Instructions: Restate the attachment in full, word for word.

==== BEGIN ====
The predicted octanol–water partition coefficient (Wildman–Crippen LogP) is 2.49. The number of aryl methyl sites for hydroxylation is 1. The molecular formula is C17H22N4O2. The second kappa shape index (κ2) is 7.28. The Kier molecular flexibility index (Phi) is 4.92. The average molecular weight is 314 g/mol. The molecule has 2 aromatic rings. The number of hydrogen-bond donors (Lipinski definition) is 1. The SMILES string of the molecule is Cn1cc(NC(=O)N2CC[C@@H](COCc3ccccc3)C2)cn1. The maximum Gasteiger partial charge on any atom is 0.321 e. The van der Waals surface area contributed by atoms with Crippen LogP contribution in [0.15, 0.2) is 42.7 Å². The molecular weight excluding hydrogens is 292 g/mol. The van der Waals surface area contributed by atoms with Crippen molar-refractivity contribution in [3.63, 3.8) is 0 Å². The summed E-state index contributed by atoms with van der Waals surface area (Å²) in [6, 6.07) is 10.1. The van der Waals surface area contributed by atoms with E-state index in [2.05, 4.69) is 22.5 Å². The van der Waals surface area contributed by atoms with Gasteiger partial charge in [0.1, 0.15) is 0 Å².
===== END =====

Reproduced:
The predicted octanol–water partition coefficient (Wildman–Crippen LogP) is 2.49. The number of aryl methyl sites for hydroxylation is 1. The molecular formula is C17H22N4O2. The second kappa shape index (κ2) is 7.28. The Kier molecular flexibility index (Phi) is 4.92. The average molecular weight is 314 g/mol. The molecule has 2 aromatic rings. The number of hydrogen-bond donors (Lipinski definition) is 1. The SMILES string of the molecule is Cn1cc(NC(=O)N2CC[C@@H](COCc3ccccc3)C2)cn1. The maximum Gasteiger partial charge on any atom is 0.321 e. The van der Waals surface area contributed by atoms with Crippen LogP contribution in [0.15, 0.2) is 42.7 Å². The molecular weight excluding hydrogens is 292 g/mol. The van der Waals surface area contributed by atoms with Crippen molar-refractivity contribution in [3.63, 3.8) is 0 Å². The summed E-state index contributed by atoms with van der Waals surface area (Å²) in [6, 6.07) is 10.1. The van der Waals surface area contributed by atoms with E-state index in [2.05, 4.69) is 22.5 Å². The van der Waals surface area contributed by atoms with Gasteiger partial charge in [0.1, 0.15) is 0 Å².